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January 2011

How to Be a Fly on the Wall: Three Ways to Find Out What Your Readers Really Think

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Given the name of this post, I wanted to have a picture of a fly. But ew, close up pictures of flies are nasty. Butterfly instead!

I think it is part of the human experience to wonder what other people think about us. For bloggers, keeping a finger on the pulse of  your readers is important if you’re trying to make money or increase your readership. If you get few comments, however, it is hard to know what people really think about you. Even if your community is vocal, its often the most violently upset or emotionally moved that comment, so you may only be seeing the extremes.

Figuring out what your readers really think about you and your blog is essential to community management, though. You can only best serve your readers if you know what they like and dislike. Here are some ways that I’ve found you can be a fly on the wall and get a bit of honest information about what your readers are thinking:

1. Set up a Google Alert for your name.

People mention other people all the time, but just because someone talks about you doesn’t mean that they link back to your site. Or, they could link to your homepage, so you don’t get the ping, but they don’t send a ton of traffic your way, so you don’t notice a spike and figure out where it’s coming from either. Google Alerts isn’t a perfect method, but it will help you see where people are mentioning you. Often, if they aren’t talking about you on your site, such as they would in the comments section of a post, they speak more freely about their thoughts about you be prepared for both positive and negative comments!

Also, avoid telling people that you found out something they said because you were googling yourself. It still sounds creepy, even if we all do it.

2. Check out what Twitter lists you’re on.

One of my favorite things to do is to see how other people have me categorized on Twitter. You’ll likely see a ton of people listing you according to your niche (such as on a list called “food bloggers” or “writers”), but you’ll be amazed with just how creative people can get with list names – and those names are telling. Are people calling you a teacher or guru or expert? That’s an awesome sign. Are people constantly listing you as something you’re not? You might be giving off the wrong impression. For example, it would be awesome to be on a list called “blogging authorities” if you blog about blogging. Not so awesome to be on that same list if you talk more about social media than you do about blogging tips. And if lots of people have you listed as someone who blogs about blogging, but your site is mainly about pets or dating or fashion or gardening or whatever? Well, perhaps you should reevaluate the links you’re sharing on Twitter and your tweets, because you might not be reaching the right audience.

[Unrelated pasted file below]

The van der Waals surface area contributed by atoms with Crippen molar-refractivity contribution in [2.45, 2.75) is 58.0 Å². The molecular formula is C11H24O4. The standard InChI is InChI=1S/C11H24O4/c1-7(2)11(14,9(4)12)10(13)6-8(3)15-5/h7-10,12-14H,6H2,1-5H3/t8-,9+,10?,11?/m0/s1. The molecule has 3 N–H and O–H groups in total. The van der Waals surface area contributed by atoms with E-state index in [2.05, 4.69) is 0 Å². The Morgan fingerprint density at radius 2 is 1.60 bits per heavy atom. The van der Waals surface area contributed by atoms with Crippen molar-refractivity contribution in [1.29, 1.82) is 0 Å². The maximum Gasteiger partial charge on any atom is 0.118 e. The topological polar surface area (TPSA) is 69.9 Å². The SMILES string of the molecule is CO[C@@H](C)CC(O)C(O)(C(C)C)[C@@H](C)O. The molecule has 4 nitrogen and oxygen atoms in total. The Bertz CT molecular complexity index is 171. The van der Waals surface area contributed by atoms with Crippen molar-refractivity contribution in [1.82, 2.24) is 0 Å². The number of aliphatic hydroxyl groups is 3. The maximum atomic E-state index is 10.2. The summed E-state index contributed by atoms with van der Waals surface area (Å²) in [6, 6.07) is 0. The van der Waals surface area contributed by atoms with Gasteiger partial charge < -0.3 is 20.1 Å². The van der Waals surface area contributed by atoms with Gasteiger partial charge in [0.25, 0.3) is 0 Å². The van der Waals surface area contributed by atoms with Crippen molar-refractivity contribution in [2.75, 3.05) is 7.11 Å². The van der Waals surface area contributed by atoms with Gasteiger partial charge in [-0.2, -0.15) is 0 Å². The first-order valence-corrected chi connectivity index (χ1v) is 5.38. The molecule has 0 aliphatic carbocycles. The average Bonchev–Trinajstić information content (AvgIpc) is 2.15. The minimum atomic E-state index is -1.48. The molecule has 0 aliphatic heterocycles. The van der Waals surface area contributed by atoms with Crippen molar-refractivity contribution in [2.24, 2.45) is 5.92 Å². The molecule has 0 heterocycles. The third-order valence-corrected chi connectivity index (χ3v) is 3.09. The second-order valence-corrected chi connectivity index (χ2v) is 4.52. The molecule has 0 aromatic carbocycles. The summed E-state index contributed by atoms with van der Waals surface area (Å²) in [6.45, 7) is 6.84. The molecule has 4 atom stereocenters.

As of right now, here are some of my favorite names for lists I’m on: “keepers” (D’awwwww), “too-legit-2-quit” (word.), “geeky-girls-like-me” (sad, but true), “boobbrigade” (love it), “midnight-snack” (no idea…but I’ll take it.)

3. When you comment somewhere, subscribe to follow-ups.

People are often more vocal about your opinions when it isn’t on your site, and if you don’t have a ton of traffic, leaving comments on others’ sites is a great way to get some feedback about your ideas (as long as you’re actually adding to the conversation in a relevant way, not just spamming a popular site because you want attention). But often, we leave passionate comments and forget to actually check if there were any responses! Don’t be afraid to subscribe to follow-up comments on websites if you say something passionate. Worried about getting too many emails? Bookmark the site. I keep a bookmark folder of the last ten places I left comments. When I comment somewhere new, I bump the oldest one so the list always stays manageable, and at the end of the day, I check over these posts to see if I got any responses.

Ok, those are my best three tricks for finding out what people really think of you and your blog so you can better manage your own community – what are your best tricks?

New Community Website Aims at ‘Exploring Social Media’

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Jason Falls officially announced the launch of Exploring Social Media today, a community website to serve the needs of the mainstream person or business that wants to know digital marketing, online communications, and social media better.

Their content is for all levels – including an entry-level How To Set Up Your Twitter Account and an advanced Developing Social Media Strategies. The site currently has approximately 50 lessons and they’re adding more weekly.

Jason says: